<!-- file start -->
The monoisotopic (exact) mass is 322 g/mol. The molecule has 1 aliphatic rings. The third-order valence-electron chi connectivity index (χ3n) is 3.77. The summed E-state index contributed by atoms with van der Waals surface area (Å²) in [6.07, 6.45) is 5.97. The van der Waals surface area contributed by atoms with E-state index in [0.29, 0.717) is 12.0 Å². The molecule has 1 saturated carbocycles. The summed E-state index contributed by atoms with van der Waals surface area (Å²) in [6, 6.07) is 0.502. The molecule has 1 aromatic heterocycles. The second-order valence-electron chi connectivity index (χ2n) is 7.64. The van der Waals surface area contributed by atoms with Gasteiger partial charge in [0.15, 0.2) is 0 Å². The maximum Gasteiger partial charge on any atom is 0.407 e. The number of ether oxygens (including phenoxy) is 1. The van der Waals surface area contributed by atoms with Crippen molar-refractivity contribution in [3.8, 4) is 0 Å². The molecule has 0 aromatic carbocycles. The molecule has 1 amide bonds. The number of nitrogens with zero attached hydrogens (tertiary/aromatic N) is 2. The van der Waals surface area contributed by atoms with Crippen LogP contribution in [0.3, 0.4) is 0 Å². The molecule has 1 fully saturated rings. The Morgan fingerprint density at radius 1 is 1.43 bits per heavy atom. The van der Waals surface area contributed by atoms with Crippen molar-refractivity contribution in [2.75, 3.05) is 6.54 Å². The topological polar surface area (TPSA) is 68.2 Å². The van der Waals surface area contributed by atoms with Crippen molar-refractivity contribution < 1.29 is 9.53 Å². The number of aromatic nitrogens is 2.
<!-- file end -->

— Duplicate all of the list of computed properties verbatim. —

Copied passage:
The monoisotopic (exact) mass is 322 g/mol. The molecule has 1 aliphatic rings. The third-order valence-electron chi connectivity index (χ3n) is 3.77. The summed E-state index contributed by atoms with van der Waals surface area (Å²) in [6.07, 6.45) is 5.97. The van der Waals surface area contributed by atoms with E-state index in [0.29, 0.717) is 12.0 Å². The molecule has 1 saturated carbocycles. The summed E-state index contributed by atoms with van der Waals surface area (Å²) in [6, 6.07) is 0.502. The molecule has 1 aromatic heterocycles. The second-order valence-electron chi connectivity index (χ2n) is 7.64. The van der Waals surface area contributed by atoms with Gasteiger partial charge in [0.15, 0.2) is 0 Å². The maximum Gasteiger partial charge on any atom is 0.407 e. The number of ether oxygens (including phenoxy) is 1. The van der Waals surface area contributed by atoms with Crippen molar-refractivity contribution in [3.8, 4) is 0 Å². The molecule has 0 aromatic carbocycles. The molecule has 1 amide bonds. The number of nitrogens with zero attached hydrogens (tertiary/aromatic N) is 2. The van der Waals surface area contributed by atoms with Crippen LogP contribution in [0.3, 0.4) is 0 Å². The molecule has 1 fully saturated rings. The Morgan fingerprint density at radius 1 is 1.43 bits per heavy atom. The van der Waals surface area contributed by atoms with Crippen molar-refractivity contribution in [2.75, 3.05) is 6.54 Å². The topological polar surface area (TPSA) is 68.2 Å². The van der Waals surface area contributed by atoms with Crippen molar-refractivity contribution < 1.29 is 9.53 Å². The number of aromatic nitrogens is 2.